Japan’s Liquidity-Pumping Impacts the Entire Investment World
Events in Japan this week will impact global investing. The Bank of Japan announced on Tuesday of this week that it will work to achieve a 2 percent inflation rate to reverse the deflation/stagnation trends of the last 20 years. The bank will also make an “open ended” pledge to buy a potentially unlimited amount of government bonds to stimulate the Japanese economy. The bank also moved this week to increase the QE that is currently being undertaken in Japan by a substantial amount, beginning in 2014. At that time (we project that) Japanese stimulus will rise to13 trillion yen (147 billion U.S. dollars) per month. This is an immense amount of liquidity pumping for any economy. Obviously, Japan wants to lower the yen and get real estate and stock market prices rising again, stimulate economic growth, and reverse the negative trends afflicting its economy. Recently, several prominent economists have raised their predictions for Japanese GDP growth in 2013.
However, this is not the whole story…
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Conference Call Announcement
We will be hosting our Global Market Conference Call Friday February 15th, 2013 for our Gold Subscribers. During the call participants can ask direct questions to Guild Investment Management Portfolio Managers.
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A Few Important Facts About Oil…
Oil is an extremely important component of the cost of living and the cost of manufacturing. Accordingly, the prices and availabilities of oil, natural gas, and coal are key components of the standard of living of a nation and its ability to manufacture and transport goods. Having a large domestic supply of oil, natural gas, and coal — as the U.S. does — is extremely fortunate. Other fortunate oil, gas, and coal-producing countries include Canada, Indonesia, Australia, Brazil, Mexico, Colombia, Russia, China, Nigeria, some East African states, and the Middle Eastern oil producers.
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Guild Basic Needs IndexTM
Tracking the Prices of Basic Necessities
Last week, the Government’s final inflation data for 2012 was released. December Consumer Price Index (CPI) was flat with November due to falling energy prices offsetting rising food prices. The full-year inflation came in at 1.7 percent, well below the Federal Reserve’s 2.5 percent target that might prompt an end to their monetary stimulus programs. 1.7 percent may not sound like a big number, but if you look deeper into the inflation number, and you look over a longer period of time, the numbers get big. For example, the prices of basic, essential needs items found in our Guild Basic Needs IndexTM (GBNI) which measures the prices of food, clothing, shelter, and energy (used for heating, cooking, and transportation) in the U.S. have risen almost 80 percent since January 2000. The CPI’s increase over that period is 36.4 percent. When you consider that household incomes in the U.S. have not grown much at all over that period of time, the decline in Americans’ standard of living is evident.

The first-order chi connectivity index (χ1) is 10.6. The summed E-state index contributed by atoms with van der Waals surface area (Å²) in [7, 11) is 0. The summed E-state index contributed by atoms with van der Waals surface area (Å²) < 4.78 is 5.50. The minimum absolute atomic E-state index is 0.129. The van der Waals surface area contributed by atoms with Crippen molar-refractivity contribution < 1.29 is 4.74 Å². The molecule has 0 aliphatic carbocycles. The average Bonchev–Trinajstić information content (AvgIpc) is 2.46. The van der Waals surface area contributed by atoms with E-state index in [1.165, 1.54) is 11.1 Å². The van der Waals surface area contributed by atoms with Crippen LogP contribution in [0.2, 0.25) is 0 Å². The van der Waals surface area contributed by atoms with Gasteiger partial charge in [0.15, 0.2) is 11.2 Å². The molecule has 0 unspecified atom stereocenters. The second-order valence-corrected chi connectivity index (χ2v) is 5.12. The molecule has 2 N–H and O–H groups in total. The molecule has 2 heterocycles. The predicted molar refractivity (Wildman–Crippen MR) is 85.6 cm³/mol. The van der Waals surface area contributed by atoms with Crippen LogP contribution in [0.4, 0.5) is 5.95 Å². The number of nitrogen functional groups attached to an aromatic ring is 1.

When prices of basic elements of daily consumption go up, something on the more discretionary side must get cut back unless income rises as well. Of course what more Americans are choosing to do to support their standard of living is lean on the government’s generosity. With stagnating wages and rising prices, it is no surprise that a record number of Americans are relying on government assistance programs like the Supplemental Nutrition Assistance Program (SNAP), formerly referred to as food stamps, to help them meet basic needs.
Government assistance can ameliorate the impact of this declining standard of living for some people in the short term, yet it actually just spreads it around among taxpayers and defers it to future generations…but perhaps this might be a better discussion for another letter. The bottom line is price increases in basic, essential needs can be expected to continue, and they can be expected to outstrip the CPI, which includes many non-necessities.
Guild Basic Needs Index (December 2012)
…Meanwhile, the U.S. Government’s Consumer Price Measure Has Risen Less than 37%.
In this week’s Premium Global Market Commentary available to Gold Subscribers, we discuss:
- Our Analysis on Mexico
- Mali’s Gold Producers Largely Untouched by Turmoil
French Action Protects Longstanding Interests
Gold’s Long History in West Africa
French Imperial History Still Ties France to Francophone Africa
Most Malian Mines Out of the Conflict Zone
- Global Shipping Prices: Current Landscape Favors LNG Shippers
Seasonal and cyclical movements are making life difficult for many categories of the shipping sector, but two bright spots are liquid natural gas (LNG) and petroleum product shipping, both areas where spot rates are strong due to high demand and tight capacity…
Bulk, Crude, and Container Shippers Face Daunting Price Levels…
…But the Picture is Better for Petroleum Products and LNG
- Guild Investment Management Weekly Global Market Summary
Find out what investments Guild Investment Management favors in this environment and we have one new recommendation this week.
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